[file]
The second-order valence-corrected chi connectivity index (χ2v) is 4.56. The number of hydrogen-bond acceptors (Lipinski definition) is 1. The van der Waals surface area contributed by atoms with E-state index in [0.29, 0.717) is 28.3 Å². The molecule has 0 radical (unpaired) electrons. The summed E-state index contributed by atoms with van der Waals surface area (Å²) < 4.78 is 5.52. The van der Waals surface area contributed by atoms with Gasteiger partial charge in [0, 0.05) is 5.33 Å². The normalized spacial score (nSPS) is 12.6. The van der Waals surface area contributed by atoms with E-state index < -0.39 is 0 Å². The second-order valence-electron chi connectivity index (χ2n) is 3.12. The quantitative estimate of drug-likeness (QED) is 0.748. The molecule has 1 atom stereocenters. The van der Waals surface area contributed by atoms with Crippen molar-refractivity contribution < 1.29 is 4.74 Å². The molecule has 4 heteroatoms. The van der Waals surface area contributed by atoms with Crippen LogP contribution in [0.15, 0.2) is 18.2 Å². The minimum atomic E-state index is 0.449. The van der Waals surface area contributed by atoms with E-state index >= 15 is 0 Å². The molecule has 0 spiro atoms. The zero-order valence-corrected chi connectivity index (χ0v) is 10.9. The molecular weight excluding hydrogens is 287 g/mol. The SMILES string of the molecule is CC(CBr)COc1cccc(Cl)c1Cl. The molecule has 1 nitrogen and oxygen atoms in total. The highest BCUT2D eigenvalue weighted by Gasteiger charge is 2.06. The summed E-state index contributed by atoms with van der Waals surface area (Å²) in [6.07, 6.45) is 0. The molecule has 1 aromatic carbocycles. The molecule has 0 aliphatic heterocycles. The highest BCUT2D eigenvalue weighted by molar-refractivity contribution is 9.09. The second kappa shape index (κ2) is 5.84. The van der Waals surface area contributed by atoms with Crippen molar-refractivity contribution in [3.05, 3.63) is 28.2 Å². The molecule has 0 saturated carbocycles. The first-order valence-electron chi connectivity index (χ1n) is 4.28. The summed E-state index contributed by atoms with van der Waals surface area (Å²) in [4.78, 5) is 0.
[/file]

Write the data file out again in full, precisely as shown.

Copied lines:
The second-order valence-corrected chi connectivity index (χ2v) is 4.56. The number of hydrogen-bond acceptors (Lipinski definition) is 1. The van der Waals surface area contributed by atoms with E-state index in [0.29, 0.717) is 28.3 Å². The molecule has 0 radical (unpaired) electrons. The summed E-state index contributed by atoms with van der Waals surface area (Å²) < 4.78 is 5.52. The van der Waals surface area contributed by atoms with Gasteiger partial charge in [0, 0.05) is 5.33 Å². The normalized spacial score (nSPS) is 12.6. The van der Waals surface area contributed by atoms with E-state index < -0.39 is 0 Å². The second-order valence-electron chi connectivity index (χ2n) is 3.12. The quantitative estimate of drug-likeness (QED) is 0.748. The molecule has 1 atom stereocenters. The van der Waals surface area contributed by atoms with Crippen molar-refractivity contribution < 1.29 is 4.74 Å². The molecule has 4 heteroatoms. The van der Waals surface area contributed by atoms with Crippen LogP contribution in [0.15, 0.2) is 18.2 Å². The minimum atomic E-state index is 0.449. The van der Waals surface area contributed by atoms with E-state index >= 15 is 0 Å². The molecule has 0 spiro atoms. The zero-order valence-corrected chi connectivity index (χ0v) is 10.9. The molecular weight excluding hydrogens is 287 g/mol. The SMILES string of the molecule is CC(CBr)COc1cccc(Cl)c1Cl. The molecule has 1 nitrogen and oxygen atoms in total. The highest BCUT2D eigenvalue weighted by Gasteiger charge is 2.06. The summed E-state index contributed by atoms with van der Waals surface area (Å²) in [6.07, 6.45) is 0. The molecule has 1 aromatic carbocycles. The molecule has 0 aliphatic heterocycles. The highest BCUT2D eigenvalue weighted by molar-refractivity contribution is 9.09. The second kappa shape index (κ2) is 5.84. The van der Waals surface area contributed by atoms with Crippen molar-refractivity contribution in [3.05, 3.63) is 28.2 Å². The molecule has 0 saturated carbocycles. The first-order valence-electron chi connectivity index (χ1n) is 4.28. The summed E-state index contributed by atoms with van der Waals surface area (Å²) in [4.78, 5) is 0.